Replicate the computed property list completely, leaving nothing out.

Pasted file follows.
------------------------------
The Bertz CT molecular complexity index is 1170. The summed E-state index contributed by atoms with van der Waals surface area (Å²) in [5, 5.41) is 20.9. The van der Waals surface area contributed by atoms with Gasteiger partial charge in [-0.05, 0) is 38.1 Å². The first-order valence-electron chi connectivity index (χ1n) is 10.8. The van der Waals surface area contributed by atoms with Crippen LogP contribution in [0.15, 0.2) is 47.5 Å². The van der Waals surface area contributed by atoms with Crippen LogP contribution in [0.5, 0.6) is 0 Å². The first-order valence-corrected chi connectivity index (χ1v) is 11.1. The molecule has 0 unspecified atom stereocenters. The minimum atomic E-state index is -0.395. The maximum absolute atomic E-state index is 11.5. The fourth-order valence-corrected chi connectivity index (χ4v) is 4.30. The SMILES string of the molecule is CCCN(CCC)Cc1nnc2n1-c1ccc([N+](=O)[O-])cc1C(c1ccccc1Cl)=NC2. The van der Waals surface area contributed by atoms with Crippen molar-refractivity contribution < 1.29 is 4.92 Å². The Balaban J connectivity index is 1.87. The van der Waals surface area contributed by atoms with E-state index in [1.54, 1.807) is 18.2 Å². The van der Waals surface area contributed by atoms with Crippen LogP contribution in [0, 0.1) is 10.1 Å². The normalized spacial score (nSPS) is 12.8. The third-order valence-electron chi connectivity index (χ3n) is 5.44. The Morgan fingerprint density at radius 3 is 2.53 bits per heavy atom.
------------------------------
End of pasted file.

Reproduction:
The Bertz CT molecular complexity index is 1170. The summed E-state index contributed by atoms with van der Waals surface area (Å²) in [5, 5.41) is 20.9. The van der Waals surface area contributed by atoms with Gasteiger partial charge in [-0.05, 0) is 38.1 Å². The first-order valence-electron chi connectivity index (χ1n) is 10.8. The van der Waals surface area contributed by atoms with Crippen LogP contribution in [0.15, 0.2) is 47.5 Å². The van der Waals surface area contributed by atoms with Crippen LogP contribution in [0.5, 0.6) is 0 Å². The first-order valence-corrected chi connectivity index (χ1v) is 11.1. The molecule has 0 unspecified atom stereocenters. The minimum atomic E-state index is -0.395. The maximum absolute atomic E-state index is 11.5. The fourth-order valence-corrected chi connectivity index (χ4v) is 4.30. The SMILES string of the molecule is CCCN(CCC)Cc1nnc2n1-c1ccc([N+](=O)[O-])cc1C(c1ccccc1Cl)=NC2. The van der Waals surface area contributed by atoms with Crippen molar-refractivity contribution < 1.29 is 4.92 Å². The Balaban J connectivity index is 1.87. The van der Waals surface area contributed by atoms with E-state index in [1.54, 1.807) is 18.2 Å². The van der Waals surface area contributed by atoms with Crippen LogP contribution in [0, 0.1) is 10.1 Å². The normalized spacial score (nSPS) is 12.8. The third-order valence-electron chi connectivity index (χ3n) is 5.44. The Morgan fingerprint density at radius 3 is 2.53 bits per heavy atom.